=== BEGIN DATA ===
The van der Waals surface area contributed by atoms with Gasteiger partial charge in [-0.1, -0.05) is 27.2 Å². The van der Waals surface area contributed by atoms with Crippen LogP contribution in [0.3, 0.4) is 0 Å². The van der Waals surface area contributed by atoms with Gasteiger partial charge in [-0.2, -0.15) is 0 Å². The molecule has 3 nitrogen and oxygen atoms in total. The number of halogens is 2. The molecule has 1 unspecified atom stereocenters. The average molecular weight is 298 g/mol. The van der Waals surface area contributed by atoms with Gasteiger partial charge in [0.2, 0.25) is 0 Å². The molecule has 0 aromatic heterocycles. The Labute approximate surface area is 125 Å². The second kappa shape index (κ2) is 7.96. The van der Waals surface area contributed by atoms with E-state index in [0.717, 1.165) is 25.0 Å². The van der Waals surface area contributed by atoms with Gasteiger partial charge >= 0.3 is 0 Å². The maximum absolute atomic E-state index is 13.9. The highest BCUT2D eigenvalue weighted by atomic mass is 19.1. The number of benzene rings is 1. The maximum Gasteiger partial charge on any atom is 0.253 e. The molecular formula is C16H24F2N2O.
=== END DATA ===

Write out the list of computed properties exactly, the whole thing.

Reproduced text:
The van der Waals surface area contributed by atoms with Gasteiger partial charge in [-0.1, -0.05) is 27.2 Å². The van der Waals surface area contributed by atoms with Crippen LogP contribution in [0.3, 0.4) is 0 Å². The van der Waals surface area contributed by atoms with Gasteiger partial charge in [-0.2, -0.15) is 0 Å². The molecule has 3 nitrogen and oxygen atoms in total. The number of halogens is 2. The molecule has 1 unspecified atom stereocenters. The average molecular weight is 298 g/mol. The van der Waals surface area contributed by atoms with Gasteiger partial charge in [0.2, 0.25) is 0 Å². The molecule has 0 aromatic heterocycles. The Labute approximate surface area is 125 Å². The second kappa shape index (κ2) is 7.96. The van der Waals surface area contributed by atoms with E-state index in [0.717, 1.165) is 25.0 Å². The van der Waals surface area contributed by atoms with Gasteiger partial charge >= 0.3 is 0 Å². The maximum absolute atomic E-state index is 13.9. The highest BCUT2D eigenvalue weighted by atomic mass is 19.1. The number of benzene rings is 1. The maximum Gasteiger partial charge on any atom is 0.253 e. The molecular formula is C16H24F2N2O.